Everything is changing, and everyone is revising their method, but what is still the same during these challenging times is the passion that drives the wine community.

What are some of the most important skills for a sommelier to have?

Knowledge is important, but not the priority. That will come with time and preparation. More essential skills for a sommelier are always having a positive attitude and the capacity to stay humble.

A good Sommelier needs to handle difficult situations sensitively, understanding that everyone has different opinions and tastes. He/she should be able to use his/her personality and knowledge to suggest wines that can satisfy the palate and the needs of the entire table.

Your favorite places to enjoy great wine in London?

We are lucky to have some great places in London that offer a great selection. To mention a few: Noble rot, Andrew Edmunds, Authentique Epicerie & Bar, CabotteTrinity.

What's the best part of your job?

There are many aspects of my job that I believe are unique and great but the best is to enjoy a genuine chat about wine with people that share the same interest and passion.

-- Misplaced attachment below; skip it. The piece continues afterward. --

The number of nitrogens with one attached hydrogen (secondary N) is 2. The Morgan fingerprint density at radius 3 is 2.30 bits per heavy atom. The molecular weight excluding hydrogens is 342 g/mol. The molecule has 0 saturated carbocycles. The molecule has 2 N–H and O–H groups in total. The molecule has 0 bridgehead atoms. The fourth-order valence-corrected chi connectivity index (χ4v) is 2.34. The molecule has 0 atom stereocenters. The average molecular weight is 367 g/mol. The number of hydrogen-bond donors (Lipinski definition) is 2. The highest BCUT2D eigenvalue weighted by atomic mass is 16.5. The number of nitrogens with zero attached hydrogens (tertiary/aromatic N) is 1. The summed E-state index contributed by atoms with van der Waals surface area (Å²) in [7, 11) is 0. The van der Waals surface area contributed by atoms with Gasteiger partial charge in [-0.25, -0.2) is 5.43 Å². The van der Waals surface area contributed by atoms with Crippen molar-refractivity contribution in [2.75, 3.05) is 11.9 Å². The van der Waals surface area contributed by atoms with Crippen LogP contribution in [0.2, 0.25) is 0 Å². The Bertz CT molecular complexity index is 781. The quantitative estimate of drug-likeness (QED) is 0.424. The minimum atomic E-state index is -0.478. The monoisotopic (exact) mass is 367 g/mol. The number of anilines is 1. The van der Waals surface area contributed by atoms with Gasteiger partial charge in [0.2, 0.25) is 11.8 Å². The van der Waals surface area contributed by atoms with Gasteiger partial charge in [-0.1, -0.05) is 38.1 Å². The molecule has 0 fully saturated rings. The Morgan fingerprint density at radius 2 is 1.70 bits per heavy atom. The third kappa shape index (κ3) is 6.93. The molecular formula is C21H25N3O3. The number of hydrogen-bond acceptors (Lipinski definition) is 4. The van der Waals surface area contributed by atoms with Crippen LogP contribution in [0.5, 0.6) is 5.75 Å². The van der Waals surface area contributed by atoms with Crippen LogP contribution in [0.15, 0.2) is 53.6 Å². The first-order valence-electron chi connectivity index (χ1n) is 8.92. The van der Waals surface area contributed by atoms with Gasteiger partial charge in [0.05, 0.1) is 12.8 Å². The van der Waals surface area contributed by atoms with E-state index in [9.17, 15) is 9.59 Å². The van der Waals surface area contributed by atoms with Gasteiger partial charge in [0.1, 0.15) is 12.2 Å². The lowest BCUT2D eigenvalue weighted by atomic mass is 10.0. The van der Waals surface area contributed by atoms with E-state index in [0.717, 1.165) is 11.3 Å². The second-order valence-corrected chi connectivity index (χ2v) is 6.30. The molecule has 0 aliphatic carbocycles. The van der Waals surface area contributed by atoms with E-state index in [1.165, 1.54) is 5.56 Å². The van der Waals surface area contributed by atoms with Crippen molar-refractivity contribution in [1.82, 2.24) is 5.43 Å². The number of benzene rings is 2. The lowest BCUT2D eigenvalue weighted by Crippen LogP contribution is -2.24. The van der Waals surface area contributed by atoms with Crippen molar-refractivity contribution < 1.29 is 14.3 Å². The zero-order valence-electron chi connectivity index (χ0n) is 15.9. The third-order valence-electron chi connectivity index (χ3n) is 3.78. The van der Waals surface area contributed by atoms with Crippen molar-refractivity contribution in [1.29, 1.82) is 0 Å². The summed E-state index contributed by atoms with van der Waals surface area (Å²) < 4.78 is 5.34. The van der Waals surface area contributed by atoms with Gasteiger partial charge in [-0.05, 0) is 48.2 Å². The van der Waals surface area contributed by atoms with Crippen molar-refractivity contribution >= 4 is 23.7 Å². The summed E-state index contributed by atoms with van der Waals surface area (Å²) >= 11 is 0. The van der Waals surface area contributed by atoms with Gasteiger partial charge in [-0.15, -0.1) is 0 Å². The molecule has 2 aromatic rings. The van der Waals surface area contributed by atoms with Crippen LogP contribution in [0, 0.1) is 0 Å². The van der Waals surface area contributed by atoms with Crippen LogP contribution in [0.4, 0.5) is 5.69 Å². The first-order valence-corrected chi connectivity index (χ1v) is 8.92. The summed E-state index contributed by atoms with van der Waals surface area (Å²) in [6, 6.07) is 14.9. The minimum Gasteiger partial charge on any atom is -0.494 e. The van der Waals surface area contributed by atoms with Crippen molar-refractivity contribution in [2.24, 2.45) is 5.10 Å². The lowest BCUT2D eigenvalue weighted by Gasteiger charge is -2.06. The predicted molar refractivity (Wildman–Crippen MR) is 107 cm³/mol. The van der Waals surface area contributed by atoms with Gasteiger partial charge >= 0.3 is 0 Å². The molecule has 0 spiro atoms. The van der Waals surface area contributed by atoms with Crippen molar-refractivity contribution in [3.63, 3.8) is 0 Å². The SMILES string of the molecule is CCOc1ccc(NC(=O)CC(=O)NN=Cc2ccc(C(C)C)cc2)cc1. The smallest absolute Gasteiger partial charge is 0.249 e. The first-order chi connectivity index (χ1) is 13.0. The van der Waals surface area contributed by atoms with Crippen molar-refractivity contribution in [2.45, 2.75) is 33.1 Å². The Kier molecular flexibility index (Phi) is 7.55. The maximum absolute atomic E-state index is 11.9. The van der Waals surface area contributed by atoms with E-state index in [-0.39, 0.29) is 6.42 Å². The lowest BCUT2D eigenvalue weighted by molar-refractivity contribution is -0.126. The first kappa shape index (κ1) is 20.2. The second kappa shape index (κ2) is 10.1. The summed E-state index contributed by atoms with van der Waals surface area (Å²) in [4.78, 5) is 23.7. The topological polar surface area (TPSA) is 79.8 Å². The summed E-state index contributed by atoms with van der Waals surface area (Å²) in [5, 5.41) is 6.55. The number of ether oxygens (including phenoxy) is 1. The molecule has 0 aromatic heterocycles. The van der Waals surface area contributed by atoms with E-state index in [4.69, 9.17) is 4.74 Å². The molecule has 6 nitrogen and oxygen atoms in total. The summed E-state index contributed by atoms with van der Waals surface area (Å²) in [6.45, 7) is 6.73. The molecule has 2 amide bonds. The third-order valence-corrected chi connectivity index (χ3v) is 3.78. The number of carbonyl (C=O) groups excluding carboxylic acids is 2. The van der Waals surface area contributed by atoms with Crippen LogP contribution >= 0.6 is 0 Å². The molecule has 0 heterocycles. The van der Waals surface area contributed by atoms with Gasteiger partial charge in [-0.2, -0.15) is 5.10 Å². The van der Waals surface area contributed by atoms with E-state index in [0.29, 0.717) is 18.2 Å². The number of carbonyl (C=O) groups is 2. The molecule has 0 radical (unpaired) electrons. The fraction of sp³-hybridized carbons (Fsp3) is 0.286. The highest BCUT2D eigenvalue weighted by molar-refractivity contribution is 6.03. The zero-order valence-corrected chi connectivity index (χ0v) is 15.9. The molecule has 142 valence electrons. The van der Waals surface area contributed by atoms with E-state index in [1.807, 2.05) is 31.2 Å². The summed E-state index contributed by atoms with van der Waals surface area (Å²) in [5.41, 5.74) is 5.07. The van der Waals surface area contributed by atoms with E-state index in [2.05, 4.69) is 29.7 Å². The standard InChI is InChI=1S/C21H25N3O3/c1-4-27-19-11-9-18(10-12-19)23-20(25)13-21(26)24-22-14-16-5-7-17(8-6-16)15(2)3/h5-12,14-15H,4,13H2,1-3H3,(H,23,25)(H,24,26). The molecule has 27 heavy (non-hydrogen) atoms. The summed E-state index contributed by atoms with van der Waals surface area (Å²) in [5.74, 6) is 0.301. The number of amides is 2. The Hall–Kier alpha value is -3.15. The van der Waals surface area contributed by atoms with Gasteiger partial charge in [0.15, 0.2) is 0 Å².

What's the worst part of your job?

To be able to accomplish a unique result you have to sacrifice many hours of your time and this can scare many people off, but all these sacrifices are rewarded in the long run.

If you had to pick one red and one white wine as your personal best, which wines would they be?

I enjoy Nebbiolo, especially from Barolo, and for white I like dry Riesling from Germany but I am always ready to taste something new.

Any favourite food and wine pairing suggestions for London drinks enthusiasts?

I suggest trying some salted caramel ice cream with an aged Pedro ximénez sherry.